I remember the day I bought my first bike. It was a gold Raleigh Twenty. It was second hand, but I didn’t care. I’d saved the money for it. I’d found it in the classifieds section of the newspaper. And I’d bought it.
Back then, that’s just what you did. That’s what everybody did.
Teaching kids to save is still important. But in today’s get-it-now world of easy finance options, teaching them about borrowing money is equally important.
In our house we’ve used pocket money as a way of teaching how to spend, save and share money. But borrowing money requires a whole new level of understanding.
Why lend your kids money
Allowing kids to make poor financial decisions when they are young and the consequences aren’t life altering might help them avoid making similar mistakes later in life when the stakes are much, much higher.
Miss 10 had her heart set on a Lego Friends set that was no longer for sale in the shops. She found a set up for auction on Trade Me (the NZ equivalent of eBay) but time was of the essence – which is why she pitched her case for borrowing the money to buy it.
The next day, a second set appeared on TradeMe. This one wasn’t an auction – it had a ‘Buy Now’ price tag well above where the other set was sitting at auction.
After a crash course on how auctions work Miss 10 decided she had two options:
- Stick with the auction and run the risk of ending up without either set, or
- pay a higher price for the ‘Buy Now’ set, and run the risk of also winning the other auction, leaving her to pay off a much larger loan.
I left the decision to her. After all, borrowing $200 to buy lego and learning that it means you don’t have money to buy ice creams for the next few months at age 10 is better than borrowing $20,000 to buy a car and then not being able to pay your rent as an adult.
How to lend your kids money.
When teaching kids about borrowing money it’s important to make the situation as ‘real world’ as possible:
- Get them to pay a deposit: If they really, really want whatever it is right now, saving for or paying a deposit is a good way of showing it.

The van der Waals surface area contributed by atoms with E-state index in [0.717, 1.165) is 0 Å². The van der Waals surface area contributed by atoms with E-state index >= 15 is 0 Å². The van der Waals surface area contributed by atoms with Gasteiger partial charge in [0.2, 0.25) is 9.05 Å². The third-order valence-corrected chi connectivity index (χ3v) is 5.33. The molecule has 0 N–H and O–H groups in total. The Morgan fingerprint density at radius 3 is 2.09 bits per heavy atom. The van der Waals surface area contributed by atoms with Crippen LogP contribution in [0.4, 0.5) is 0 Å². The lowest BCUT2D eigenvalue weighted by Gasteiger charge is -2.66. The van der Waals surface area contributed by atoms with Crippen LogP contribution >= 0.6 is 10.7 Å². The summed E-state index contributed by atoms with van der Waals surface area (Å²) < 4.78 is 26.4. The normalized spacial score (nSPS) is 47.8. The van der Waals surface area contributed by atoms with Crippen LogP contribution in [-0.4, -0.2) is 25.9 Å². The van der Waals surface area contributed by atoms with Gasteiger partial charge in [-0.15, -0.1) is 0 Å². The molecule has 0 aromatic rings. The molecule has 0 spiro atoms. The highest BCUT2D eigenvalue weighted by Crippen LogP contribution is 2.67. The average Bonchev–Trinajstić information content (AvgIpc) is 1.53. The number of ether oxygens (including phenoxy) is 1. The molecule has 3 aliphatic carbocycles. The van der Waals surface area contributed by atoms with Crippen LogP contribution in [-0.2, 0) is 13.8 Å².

- Put a payment plan in place. Work out how much of their pocket money they’ll use to repay the loan each week, and discuss what happens with any extra money they earn or are given.
- Set a final payment date: base this on their weekly repayments and charge them interest on the outstanding amount if the loan isn’t paid off in time.
Miss 10 bought the ‘Buy Now’ Lego set. Then she won the auction. She was now the proud owner of more lego than she needed and more debt than she wanted.
Hire purchase or Lay by?
If they borrow money to buy something, do they get it straight away (as you would if you put something on hire purchase) or should you make them wait until they’ve paid the loan off in full (more like a Lay By)?
There is no right or wrong answer, but we decided to make Miss 10 repay the loan before she got the goods. I didn’t want her to think borrowing money was an easy option.
Miss 10 is nothing if not resourceful. Within minutes she’d convinced Miss 8 that she should also contribute by handing over some of her savings as a deposit, and also making a weekly contribution out of her pocket money.
Within 24 hours she’d convinced her friends to contribute towards the second set of Lego Friends to give as a gift for Miss H, whose birthday wasn’t too far away.
And she’d negotiated her way into a paid role doing admin for my business. While she wasn’t 100% happy with the pay rate or having to work to the specific deadlines I set, she did understand that it was the best way out of the situation she’d got herself into.
Within 48 hours she’d paid off the first set, and had a plan in place to get the debt completely cleared.
When to lend your kids money
I was amazed. And proud. Not just of her and her problem solving skills, but also of myself. Years ago I’d been advised to use pocket money as a way of teaching my kids to manage their money (as opposed to a way of getting them to do their chores) and I have to say that advice has paid off.
If you are going to lend money to your children it’s important they already understand how to manage money, and have proven they can save for something they want. For ideas on how to establish good money management skills, read my Parents Guide to Pocket Money.
There is no right or wrong way to lend money to children. How you do it – and whether you lend them any money at all – is entirely up to you. Just remember that you’re the ‘bank’ so you make the rules.